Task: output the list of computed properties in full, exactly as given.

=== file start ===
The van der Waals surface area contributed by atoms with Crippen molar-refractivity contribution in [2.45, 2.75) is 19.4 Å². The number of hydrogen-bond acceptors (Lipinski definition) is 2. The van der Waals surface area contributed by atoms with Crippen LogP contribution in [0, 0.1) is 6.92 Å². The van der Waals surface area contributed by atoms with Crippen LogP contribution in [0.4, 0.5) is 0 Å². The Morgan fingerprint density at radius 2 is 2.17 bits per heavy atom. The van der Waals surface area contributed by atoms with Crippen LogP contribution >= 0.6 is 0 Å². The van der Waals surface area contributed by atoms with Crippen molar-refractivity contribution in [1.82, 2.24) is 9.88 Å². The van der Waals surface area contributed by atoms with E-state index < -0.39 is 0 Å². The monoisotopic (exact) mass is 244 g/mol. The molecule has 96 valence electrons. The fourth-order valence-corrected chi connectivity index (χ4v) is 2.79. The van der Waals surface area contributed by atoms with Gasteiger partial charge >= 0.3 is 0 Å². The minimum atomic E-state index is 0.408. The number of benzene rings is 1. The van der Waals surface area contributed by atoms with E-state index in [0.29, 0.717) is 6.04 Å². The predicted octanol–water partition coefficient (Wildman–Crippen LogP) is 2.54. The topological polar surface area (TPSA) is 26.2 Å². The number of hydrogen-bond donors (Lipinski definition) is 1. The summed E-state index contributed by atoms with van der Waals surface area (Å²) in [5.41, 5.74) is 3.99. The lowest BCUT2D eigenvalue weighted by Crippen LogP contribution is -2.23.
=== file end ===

The van der Waals surface area contributed by atoms with Crippen molar-refractivity contribution in [2.45, 2.75) is 19.4 Å². The number of hydrogen-bond acceptors (Lipinski definition) is 2. The van der Waals surface area contributed by atoms with Crippen LogP contribution in [0, 0.1) is 6.92 Å². The van der Waals surface area contributed by atoms with Crippen LogP contribution in [0.4, 0.5) is 0 Å². The Morgan fingerprint density at radius 2 is 2.17 bits per heavy atom. The van der Waals surface area contributed by atoms with Crippen LogP contribution >= 0.6 is 0 Å². The van der Waals surface area contributed by atoms with Crippen molar-refractivity contribution in [1.82, 2.24) is 9.88 Å². The van der Waals surface area contributed by atoms with E-state index < -0.39 is 0 Å². The monoisotopic (exact) mass is 244 g/mol. The molecule has 96 valence electrons. The fourth-order valence-corrected chi connectivity index (χ4v) is 2.79. The van der Waals surface area contributed by atoms with Gasteiger partial charge >= 0.3 is 0 Å². The minimum atomic E-state index is 0.408. The number of benzene rings is 1. The van der Waals surface area contributed by atoms with E-state index in [0.29, 0.717) is 6.04 Å². The predicted octanol–water partition coefficient (Wildman–Crippen LogP) is 2.54. The topological polar surface area (TPSA) is 26.2 Å². The number of hydrogen-bond donors (Lipinski definition) is 1. The summed E-state index contributed by atoms with van der Waals surface area (Å²) in [5.41, 5.74) is 3.99. The lowest BCUT2D eigenvalue weighted by Crippen LogP contribution is -2.23.